Nina Simone Black Diva Power
- Susannah Radford
- 6 August 2015
This article is from 2015.
The singer-songwriter's activism returns to the stage
Australian playwright Neil Cole’s play Nina Simone Black Diva Power imagines the meeting between American music icon Nina Simone and African-American playwright Lorraine Hansberry.
Simone is known as a singer and diva but she was also a passionate political activist. Ruth Rogers-Wright, the Brixton-born, Melbourne-based singer, identifies Hansberry as an important influence: 'She encouraged Nina Simone to use her voice as an instrument for the movement and to inspire people for the Civil Rights Movement.'
Hansberry first found fame with her play A Raisin in the Sun, still regarded as a vital script that gave voice to African-American experience, but her poem 'To Be Young, Gifted, and Black' inspired Simone’s song of the same name. Rogers-Wright explains: 'She asked Nina Simone to finish that poem for her and we all know 'Young, Gifted, and Black', the song. And literally it was finished a few days after Lorraine Hansberry died. And so I think Nina Simone always kept that promise to Lorraine Hansberry. And so that’s why even though she recorded over 600 tunes, if you saw her show she always did 'Mississippi Goddam', she’d always do 'Four Women'. So she’d always put her black thing in which isn’t always necessarily the kind of popular pop message.'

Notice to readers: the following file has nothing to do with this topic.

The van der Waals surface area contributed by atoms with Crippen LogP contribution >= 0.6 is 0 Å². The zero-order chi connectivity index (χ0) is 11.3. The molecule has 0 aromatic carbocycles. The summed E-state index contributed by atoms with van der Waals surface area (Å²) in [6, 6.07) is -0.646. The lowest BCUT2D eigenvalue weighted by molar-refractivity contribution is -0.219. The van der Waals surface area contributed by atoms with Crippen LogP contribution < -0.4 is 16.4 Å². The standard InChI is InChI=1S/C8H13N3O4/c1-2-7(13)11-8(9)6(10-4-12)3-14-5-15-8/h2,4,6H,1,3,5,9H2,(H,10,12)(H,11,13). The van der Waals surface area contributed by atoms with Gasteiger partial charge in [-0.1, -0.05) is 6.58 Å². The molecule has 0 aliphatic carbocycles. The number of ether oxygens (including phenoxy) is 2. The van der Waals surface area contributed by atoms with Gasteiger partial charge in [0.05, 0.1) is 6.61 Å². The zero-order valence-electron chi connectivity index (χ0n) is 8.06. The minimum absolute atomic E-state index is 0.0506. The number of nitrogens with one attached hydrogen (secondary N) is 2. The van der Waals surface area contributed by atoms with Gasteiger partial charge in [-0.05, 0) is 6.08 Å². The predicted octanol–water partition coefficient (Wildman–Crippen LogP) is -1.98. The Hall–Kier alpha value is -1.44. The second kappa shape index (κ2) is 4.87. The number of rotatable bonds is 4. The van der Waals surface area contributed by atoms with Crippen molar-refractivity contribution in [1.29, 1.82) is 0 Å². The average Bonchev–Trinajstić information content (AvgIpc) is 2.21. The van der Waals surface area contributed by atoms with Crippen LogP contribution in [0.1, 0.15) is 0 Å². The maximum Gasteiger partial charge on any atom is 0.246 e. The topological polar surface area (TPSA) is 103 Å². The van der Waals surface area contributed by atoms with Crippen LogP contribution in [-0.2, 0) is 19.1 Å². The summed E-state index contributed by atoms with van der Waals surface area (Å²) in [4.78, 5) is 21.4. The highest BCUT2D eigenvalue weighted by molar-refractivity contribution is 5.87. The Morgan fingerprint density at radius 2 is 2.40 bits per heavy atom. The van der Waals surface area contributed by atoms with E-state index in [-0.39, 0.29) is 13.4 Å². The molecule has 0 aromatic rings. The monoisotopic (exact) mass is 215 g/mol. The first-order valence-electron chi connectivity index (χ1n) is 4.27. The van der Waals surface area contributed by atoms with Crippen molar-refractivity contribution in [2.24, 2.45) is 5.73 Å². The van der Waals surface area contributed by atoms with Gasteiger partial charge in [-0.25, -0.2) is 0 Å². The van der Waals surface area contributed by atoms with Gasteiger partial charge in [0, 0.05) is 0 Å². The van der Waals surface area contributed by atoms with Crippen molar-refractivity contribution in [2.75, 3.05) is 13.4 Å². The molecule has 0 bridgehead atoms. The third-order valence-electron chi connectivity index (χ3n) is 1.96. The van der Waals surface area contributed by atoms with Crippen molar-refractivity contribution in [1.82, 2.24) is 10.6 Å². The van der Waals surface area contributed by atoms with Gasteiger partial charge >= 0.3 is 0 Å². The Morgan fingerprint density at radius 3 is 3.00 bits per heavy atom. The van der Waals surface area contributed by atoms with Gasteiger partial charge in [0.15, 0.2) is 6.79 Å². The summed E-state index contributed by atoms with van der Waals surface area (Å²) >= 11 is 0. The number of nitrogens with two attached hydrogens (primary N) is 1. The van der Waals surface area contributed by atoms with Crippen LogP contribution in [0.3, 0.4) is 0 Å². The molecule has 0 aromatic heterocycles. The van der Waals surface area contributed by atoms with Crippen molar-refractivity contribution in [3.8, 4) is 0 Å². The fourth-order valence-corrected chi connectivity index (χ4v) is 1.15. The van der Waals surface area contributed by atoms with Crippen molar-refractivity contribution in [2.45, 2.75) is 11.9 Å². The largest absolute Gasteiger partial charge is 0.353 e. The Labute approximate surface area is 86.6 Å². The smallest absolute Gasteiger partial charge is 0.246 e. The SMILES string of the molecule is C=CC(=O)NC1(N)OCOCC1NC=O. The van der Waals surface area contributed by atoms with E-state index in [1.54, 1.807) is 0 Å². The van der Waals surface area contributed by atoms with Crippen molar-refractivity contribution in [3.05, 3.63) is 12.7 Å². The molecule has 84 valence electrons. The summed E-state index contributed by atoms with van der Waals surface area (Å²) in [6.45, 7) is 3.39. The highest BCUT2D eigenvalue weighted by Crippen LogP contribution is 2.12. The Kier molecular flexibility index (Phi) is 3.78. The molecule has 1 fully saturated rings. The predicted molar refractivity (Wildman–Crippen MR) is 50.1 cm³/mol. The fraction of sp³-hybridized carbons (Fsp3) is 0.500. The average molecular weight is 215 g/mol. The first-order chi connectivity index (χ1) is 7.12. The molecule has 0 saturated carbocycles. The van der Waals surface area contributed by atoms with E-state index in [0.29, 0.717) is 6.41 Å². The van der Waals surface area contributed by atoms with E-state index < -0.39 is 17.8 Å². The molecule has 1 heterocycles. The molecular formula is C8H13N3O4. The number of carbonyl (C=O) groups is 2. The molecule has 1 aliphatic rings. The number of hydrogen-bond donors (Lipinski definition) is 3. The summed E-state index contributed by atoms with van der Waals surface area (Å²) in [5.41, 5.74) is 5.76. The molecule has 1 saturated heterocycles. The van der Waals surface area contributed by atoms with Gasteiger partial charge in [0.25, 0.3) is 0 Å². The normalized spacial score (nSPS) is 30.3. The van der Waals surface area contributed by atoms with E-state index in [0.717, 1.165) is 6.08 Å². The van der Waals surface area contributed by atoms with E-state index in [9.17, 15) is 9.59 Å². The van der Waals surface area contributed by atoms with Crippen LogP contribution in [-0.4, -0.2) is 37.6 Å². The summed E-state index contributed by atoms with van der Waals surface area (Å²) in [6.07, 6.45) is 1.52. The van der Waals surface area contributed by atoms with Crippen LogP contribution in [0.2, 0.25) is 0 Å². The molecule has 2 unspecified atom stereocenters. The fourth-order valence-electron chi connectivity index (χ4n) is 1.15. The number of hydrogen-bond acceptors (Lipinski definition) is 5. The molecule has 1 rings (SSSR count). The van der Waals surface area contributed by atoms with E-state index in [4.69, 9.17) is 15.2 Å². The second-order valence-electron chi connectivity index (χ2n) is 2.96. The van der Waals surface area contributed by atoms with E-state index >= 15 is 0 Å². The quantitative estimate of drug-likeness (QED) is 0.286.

While the piece takes a political angle, it’s not without what made the High Priestess of Soul famous. The play, Rogers-Wright says, is 'basically in a nutshell loads of songs.'
As she prepares to channel Simone, whom she saw perform about five times, Rogers-Wright voices her own personal admiration for a woman who was such a distinctive individual. 'When you think about it she wasn’t selling being the most beautiful woman in a conventional manner, she didn’t have to show her body, she didn’t have to have any gimmicks and that’s kind of what she’s saying, and there’s a message there I think for everybody.' And in Rogers-Wright's continued championing of her artistry and political passion, her legacy is kept alive and singing.
New Town Theatre, Freemason’s Hall, Thu 6 Aug–Sun 30 Aug (not Mon), £14 (£12). Previews Thu 6 & Fri 7 Aug, £7.